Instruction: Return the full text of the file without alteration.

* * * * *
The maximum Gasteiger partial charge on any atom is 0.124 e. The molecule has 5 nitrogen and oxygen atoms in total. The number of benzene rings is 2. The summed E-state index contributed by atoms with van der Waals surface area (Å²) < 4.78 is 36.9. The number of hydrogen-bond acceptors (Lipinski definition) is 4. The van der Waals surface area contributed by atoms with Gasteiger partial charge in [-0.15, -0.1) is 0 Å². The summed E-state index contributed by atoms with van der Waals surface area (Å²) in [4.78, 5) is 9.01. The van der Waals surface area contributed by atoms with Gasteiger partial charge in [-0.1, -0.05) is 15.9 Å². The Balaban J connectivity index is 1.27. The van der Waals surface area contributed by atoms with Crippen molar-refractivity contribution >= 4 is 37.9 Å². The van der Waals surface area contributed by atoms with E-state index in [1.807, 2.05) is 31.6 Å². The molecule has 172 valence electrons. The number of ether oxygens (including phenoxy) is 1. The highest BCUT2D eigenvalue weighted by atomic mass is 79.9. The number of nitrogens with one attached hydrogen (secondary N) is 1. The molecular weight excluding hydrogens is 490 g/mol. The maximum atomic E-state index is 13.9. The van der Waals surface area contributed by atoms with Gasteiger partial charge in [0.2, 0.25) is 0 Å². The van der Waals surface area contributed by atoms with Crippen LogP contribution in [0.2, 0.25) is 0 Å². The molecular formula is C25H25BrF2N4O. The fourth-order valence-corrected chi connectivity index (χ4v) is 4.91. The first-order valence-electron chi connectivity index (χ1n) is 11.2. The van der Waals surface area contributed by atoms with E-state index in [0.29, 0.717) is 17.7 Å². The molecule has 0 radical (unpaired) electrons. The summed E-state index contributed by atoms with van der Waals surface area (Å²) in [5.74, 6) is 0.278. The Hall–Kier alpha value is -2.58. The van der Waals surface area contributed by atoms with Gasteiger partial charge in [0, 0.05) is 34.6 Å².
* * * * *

The maximum Gasteiger partial charge on any atom is 0.124 e. The molecule has 5 nitrogen and oxygen atoms in total. The number of benzene rings is 2. The summed E-state index contributed by atoms with van der Waals surface area (Å²) < 4.78 is 36.9. The number of hydrogen-bond acceptors (Lipinski definition) is 4. The van der Waals surface area contributed by atoms with Gasteiger partial charge in [-0.15, -0.1) is 0 Å². The summed E-state index contributed by atoms with van der Waals surface area (Å²) in [4.78, 5) is 9.01. The van der Waals surface area contributed by atoms with Gasteiger partial charge in [-0.1, -0.05) is 15.9 Å². The Balaban J connectivity index is 1.27. The van der Waals surface area contributed by atoms with Crippen molar-refractivity contribution >= 4 is 37.9 Å². The van der Waals surface area contributed by atoms with E-state index in [1.807, 2.05) is 31.6 Å². The molecule has 172 valence electrons. The number of ether oxygens (including phenoxy) is 1. The highest BCUT2D eigenvalue weighted by atomic mass is 79.9. The number of nitrogens with one attached hydrogen (secondary N) is 1. The molecular weight excluding hydrogens is 490 g/mol. The maximum atomic E-state index is 13.9. The van der Waals surface area contributed by atoms with Gasteiger partial charge in [0.2, 0.25) is 0 Å². The van der Waals surface area contributed by atoms with Crippen LogP contribution in [0.2, 0.25) is 0 Å². The molecular formula is C25H25BrF2N4O. The fourth-order valence-corrected chi connectivity index (χ4v) is 4.91. The first-order valence-electron chi connectivity index (χ1n) is 11.2. The van der Waals surface area contributed by atoms with E-state index in [0.29, 0.717) is 17.7 Å². The molecule has 0 radical (unpaired) electrons. The summed E-state index contributed by atoms with van der Waals surface area (Å²) in [5.74, 6) is 0.278. The Hall–Kier alpha value is -2.58. The van der Waals surface area contributed by atoms with Gasteiger partial charge in [0, 0.05) is 34.6 Å².